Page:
When I am in California I am not in the West.
It is West of the West. It is just California.
—Theodore Roosevelt

'Twixt the seas and the deserts,
    'Twixt the wastes and the waves,
Between the sands of buried lands
    And ocean's coral caves;
It lies not East nor West,
    But like a scroll unfurled,
Where the hand of God hath flung it
    Down the middle of the world.

It lies where God hath spread it
    In the gladness of His eyes,
Like a flame of jeweled tapestry
    Beneath His shining skies;
With the green of woven meadows,
    The hills in golden chains,
The light of leaping rivers,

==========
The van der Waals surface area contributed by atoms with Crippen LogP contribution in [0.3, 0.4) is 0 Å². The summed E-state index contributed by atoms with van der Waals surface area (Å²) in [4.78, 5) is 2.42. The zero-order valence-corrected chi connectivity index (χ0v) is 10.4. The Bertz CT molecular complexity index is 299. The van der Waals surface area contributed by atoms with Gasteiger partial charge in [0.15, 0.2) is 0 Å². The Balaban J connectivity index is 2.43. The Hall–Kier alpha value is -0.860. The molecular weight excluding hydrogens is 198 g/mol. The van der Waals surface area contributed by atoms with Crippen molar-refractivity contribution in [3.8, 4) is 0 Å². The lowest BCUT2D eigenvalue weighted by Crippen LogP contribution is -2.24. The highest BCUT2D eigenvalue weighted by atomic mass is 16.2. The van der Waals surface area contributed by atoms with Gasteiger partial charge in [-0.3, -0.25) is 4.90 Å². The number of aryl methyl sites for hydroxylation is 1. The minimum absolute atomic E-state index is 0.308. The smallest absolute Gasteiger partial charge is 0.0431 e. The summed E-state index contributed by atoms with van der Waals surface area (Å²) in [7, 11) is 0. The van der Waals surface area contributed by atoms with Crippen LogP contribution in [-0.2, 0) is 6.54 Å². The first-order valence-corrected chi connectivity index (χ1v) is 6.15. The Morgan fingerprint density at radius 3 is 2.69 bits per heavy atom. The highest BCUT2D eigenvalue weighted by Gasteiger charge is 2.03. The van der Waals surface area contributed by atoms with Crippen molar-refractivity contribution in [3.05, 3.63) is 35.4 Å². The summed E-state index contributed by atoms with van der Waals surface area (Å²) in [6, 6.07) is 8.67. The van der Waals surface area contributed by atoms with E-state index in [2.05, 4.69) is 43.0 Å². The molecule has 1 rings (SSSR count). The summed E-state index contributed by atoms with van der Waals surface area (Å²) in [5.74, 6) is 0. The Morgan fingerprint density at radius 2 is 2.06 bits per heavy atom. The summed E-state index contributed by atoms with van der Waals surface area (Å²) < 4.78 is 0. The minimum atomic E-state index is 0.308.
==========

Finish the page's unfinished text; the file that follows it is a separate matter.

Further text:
And the flash of poppied plains.

Days rise that gleam in glory,
    Days die with sunset's breeze,
While from Cathay that was of old
    Sail countless argosies;
Morns break again in splendor
    O'er the giant, new-born West,
But of all the lands God fashioned,
    'Tis this land is the best.

Sun and dews that kiss it,
    Balmy winds that blow,
The stars in clustered diadems
    Upon its peaks of snow;
The mighty mountains o'er it,
    Below, the white seas swirled—
Just California, stretching down
    The middle of the world.